What’s Up! August 2020

A monthly look at astronomical events in the sky and on Earth

Well what a month July was, mainly because of the justified excitement over comet Neowise, but also because Jupiter and Saturn were prominent from early evening. Society members managed to get some photos of the comet, many of which have been posted on our Facebook Chat Group page.


What to look out for in August – a summary

You may have noticed that the nights are starting to draw in. This increase in the length of the night is noticeable in the late evenings in August and heralds the ‘shoulder season’ for astronomical observations – August is the month when one begins to notice the stars again. And with it being predominantly warm, it is probably the month with the best combination of evening comfort and  darkness.

The Perseids meteor shower is the highlight of the month, but with the Moon present it will make viewing challenging. Mars, Jupiter and Saturn will be easy to spot. The Andromeda Galaxy makes a re-appearance and you can also look for the Double Cluster and the Cygnus Star Cloud. Also prominent is the Summer Triangle of Deneb, Altair and Vega.

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What’s Up! June 2020

A monthly look at astronomical events in the sky and on Earth

Space news – stop press

Elon Musk’s attempt to ferry two astronauts to the ISS has been successful! The first attempt was halted after poor weather, but the second on Saturday was a success. Observers in the UK could see the shuttle playing tag with the ISS as it went overhead later in the evening. After 19 hours in space the Endeavour capsule docked with the ISS on Sunday. Thus opens a new era in manned space exploration. See Space.com for up-to-date news.

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What’s Up! May 2020

A monthly look at astronomical events in the sky and on Earth

Well, were you able to take advantage of that wonderful run of clear, moonless nights during the second half of April? I hope so, because from about May 3rd right through to the end of July, it doesn’t get astronomically dark at all. And this prevents observation of all but the brightest deep sky objects, and even those can only be seen between midnight and 0200 BST.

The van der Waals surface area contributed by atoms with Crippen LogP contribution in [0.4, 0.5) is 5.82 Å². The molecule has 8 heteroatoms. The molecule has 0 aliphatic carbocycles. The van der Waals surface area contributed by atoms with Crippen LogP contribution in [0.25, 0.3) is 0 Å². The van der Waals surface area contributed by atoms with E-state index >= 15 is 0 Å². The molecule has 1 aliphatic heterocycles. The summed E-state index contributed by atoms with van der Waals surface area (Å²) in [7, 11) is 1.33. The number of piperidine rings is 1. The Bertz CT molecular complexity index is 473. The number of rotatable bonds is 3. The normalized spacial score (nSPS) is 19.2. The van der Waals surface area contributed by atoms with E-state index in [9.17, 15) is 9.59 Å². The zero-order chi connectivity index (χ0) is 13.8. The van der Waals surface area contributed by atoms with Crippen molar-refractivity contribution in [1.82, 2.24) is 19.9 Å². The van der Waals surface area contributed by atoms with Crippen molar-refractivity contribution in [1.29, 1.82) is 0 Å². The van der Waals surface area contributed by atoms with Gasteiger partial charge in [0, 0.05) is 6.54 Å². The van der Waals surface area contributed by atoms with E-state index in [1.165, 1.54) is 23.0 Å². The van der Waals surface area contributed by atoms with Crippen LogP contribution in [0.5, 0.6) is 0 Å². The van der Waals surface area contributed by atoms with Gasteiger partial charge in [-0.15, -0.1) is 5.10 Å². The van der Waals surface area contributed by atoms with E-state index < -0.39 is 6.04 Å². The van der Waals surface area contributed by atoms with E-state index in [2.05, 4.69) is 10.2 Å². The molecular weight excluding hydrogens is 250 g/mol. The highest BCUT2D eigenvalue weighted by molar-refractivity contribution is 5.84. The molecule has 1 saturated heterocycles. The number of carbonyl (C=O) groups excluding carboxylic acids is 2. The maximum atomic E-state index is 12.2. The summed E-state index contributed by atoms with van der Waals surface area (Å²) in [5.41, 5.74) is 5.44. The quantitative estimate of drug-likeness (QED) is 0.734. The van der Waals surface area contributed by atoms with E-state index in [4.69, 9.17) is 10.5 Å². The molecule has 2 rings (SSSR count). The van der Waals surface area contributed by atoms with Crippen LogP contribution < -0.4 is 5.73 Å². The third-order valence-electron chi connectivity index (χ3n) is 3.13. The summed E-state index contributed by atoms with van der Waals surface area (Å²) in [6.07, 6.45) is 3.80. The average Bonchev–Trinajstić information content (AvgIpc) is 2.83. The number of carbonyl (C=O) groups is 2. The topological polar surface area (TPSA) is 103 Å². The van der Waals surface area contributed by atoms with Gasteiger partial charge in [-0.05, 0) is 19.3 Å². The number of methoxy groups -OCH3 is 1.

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What’s Up! April 2020

A monthly look at astronomical events in the sky and on Earth

Oh dear! Those jobs we’ve put off doing for years and for which we can no longer use the excuse that we haven’t got time to do, will have to be done. There are no excuses left; we’re confined to barracks! So in this era of social distancing, are there any reasons for us astronomers to be cheerful? Well, maybe.

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What’s Up! December 2019

A monthly look at astronomical events in the sky and on Earth

One really has to wonder whether we are “poco loco” to choose astronomy as our hobby. We’ve just had the cloudiest and wettest couple of months that I can remember for some time, and although we may have a few clear nights in the first week of December, the Met Office isn’t forecasting much in the way of clear and stable conditions for the rest of the month. Still, mustn’t grumble. Let’s at least take advantage of the odd observing night that happens to come our way and be grateful for small mercies. Important thing is to make sure that telescope is in tip-top condition and ready for action if the opportunity presents itself.

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What’s Up! November 2019

A monthly look at astronomical events in the sky and on Earth

Well, it’s arrived: the astronomy season for real. Suddenly, shockingly  for some, now the clocks have gone back it’s getting dark by just after 5 p.m. and that’ll be 4:30 p.m. at the end of the month. No longer do we have to wait until after bedtime to see anything. The whole evening is at our disposal. So what’s up there?

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